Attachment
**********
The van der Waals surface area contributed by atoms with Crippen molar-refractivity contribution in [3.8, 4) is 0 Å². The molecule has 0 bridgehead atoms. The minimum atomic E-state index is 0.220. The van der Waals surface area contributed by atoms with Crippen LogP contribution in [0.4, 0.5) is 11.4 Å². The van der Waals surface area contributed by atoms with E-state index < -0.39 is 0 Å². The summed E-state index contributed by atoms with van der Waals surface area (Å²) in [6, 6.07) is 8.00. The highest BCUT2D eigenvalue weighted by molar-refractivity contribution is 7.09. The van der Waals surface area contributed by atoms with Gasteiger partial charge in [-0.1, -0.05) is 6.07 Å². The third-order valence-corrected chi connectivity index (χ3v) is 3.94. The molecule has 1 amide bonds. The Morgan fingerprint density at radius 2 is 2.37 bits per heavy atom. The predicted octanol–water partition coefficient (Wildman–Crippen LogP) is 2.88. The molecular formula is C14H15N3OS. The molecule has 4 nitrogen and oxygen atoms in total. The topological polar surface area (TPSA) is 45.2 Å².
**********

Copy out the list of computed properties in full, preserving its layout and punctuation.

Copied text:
The van der Waals surface area contributed by atoms with Crippen molar-refractivity contribution in [3.8, 4) is 0 Å². The molecule has 0 bridgehead atoms. The minimum atomic E-state index is 0.220. The van der Waals surface area contributed by atoms with Crippen LogP contribution in [0.4, 0.5) is 11.4 Å². The van der Waals surface area contributed by atoms with E-state index < -0.39 is 0 Å². The summed E-state index contributed by atoms with van der Waals surface area (Å²) in [6, 6.07) is 8.00. The highest BCUT2D eigenvalue weighted by molar-refractivity contribution is 7.09. The van der Waals surface area contributed by atoms with Gasteiger partial charge in [-0.1, -0.05) is 6.07 Å². The third-order valence-corrected chi connectivity index (χ3v) is 3.94. The molecule has 1 amide bonds. The Morgan fingerprint density at radius 2 is 2.37 bits per heavy atom. The predicted octanol–water partition coefficient (Wildman–Crippen LogP) is 2.88. The molecular formula is C14H15N3OS. The molecule has 4 nitrogen and oxygen atoms in total. The topological polar surface area (TPSA) is 45.2 Å².